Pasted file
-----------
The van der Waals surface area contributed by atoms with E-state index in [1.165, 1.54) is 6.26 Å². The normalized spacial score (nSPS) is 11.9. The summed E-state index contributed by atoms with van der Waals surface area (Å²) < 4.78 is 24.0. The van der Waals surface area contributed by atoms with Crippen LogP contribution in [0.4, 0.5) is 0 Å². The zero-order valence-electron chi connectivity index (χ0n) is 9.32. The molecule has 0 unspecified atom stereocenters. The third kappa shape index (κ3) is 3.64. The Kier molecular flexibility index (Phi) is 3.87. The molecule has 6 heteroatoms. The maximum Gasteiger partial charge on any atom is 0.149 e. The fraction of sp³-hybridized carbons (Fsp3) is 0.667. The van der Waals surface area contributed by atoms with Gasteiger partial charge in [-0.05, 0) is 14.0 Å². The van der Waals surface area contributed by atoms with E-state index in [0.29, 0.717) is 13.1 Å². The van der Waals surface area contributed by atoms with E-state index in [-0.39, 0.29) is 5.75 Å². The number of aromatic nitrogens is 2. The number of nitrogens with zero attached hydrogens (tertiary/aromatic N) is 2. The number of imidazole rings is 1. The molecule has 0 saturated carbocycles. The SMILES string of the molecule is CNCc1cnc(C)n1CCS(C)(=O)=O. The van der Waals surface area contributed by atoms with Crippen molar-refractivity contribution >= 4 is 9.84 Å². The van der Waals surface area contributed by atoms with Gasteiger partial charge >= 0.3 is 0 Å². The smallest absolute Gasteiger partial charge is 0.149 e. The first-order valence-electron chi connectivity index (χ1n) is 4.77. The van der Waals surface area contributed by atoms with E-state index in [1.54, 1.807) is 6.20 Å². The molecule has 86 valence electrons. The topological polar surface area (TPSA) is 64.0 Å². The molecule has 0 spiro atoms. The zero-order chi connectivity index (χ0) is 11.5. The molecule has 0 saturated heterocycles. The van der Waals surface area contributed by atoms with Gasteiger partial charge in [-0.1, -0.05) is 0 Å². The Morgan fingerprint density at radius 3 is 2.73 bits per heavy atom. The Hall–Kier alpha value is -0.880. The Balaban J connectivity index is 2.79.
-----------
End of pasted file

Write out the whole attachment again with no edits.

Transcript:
The van der Waals surface area contributed by atoms with E-state index in [1.165, 1.54) is 6.26 Å². The normalized spacial score (nSPS) is 11.9. The summed E-state index contributed by atoms with van der Waals surface area (Å²) < 4.78 is 24.0. The van der Waals surface area contributed by atoms with Crippen LogP contribution in [0.4, 0.5) is 0 Å². The zero-order valence-electron chi connectivity index (χ0n) is 9.32. The molecule has 0 unspecified atom stereocenters. The third kappa shape index (κ3) is 3.64. The Kier molecular flexibility index (Phi) is 3.87. The molecule has 6 heteroatoms. The maximum Gasteiger partial charge on any atom is 0.149 e. The fraction of sp³-hybridized carbons (Fsp3) is 0.667. The van der Waals surface area contributed by atoms with Gasteiger partial charge in [-0.05, 0) is 14.0 Å². The van der Waals surface area contributed by atoms with E-state index in [0.29, 0.717) is 13.1 Å². The van der Waals surface area contributed by atoms with E-state index in [-0.39, 0.29) is 5.75 Å². The number of aromatic nitrogens is 2. The number of nitrogens with zero attached hydrogens (tertiary/aromatic N) is 2. The number of imidazole rings is 1. The molecule has 0 saturated carbocycles. The SMILES string of the molecule is CNCc1cnc(C)n1CCS(C)(=O)=O. The van der Waals surface area contributed by atoms with Crippen molar-refractivity contribution >= 4 is 9.84 Å². The van der Waals surface area contributed by atoms with Gasteiger partial charge >= 0.3 is 0 Å². The smallest absolute Gasteiger partial charge is 0.149 e. The first-order valence-electron chi connectivity index (χ1n) is 4.77. The van der Waals surface area contributed by atoms with E-state index in [1.54, 1.807) is 6.20 Å². The molecule has 86 valence electrons. The topological polar surface area (TPSA) is 64.0 Å². The molecule has 0 spiro atoms. The zero-order chi connectivity index (χ0) is 11.5. The molecule has 0 saturated heterocycles. The van der Waals surface area contributed by atoms with Gasteiger partial charge in [-0.1, -0.05) is 0 Å². The Morgan fingerprint density at radius 3 is 2.73 bits per heavy atom. The Hall–Kier alpha value is -0.880. The Balaban J connectivity index is 2.79.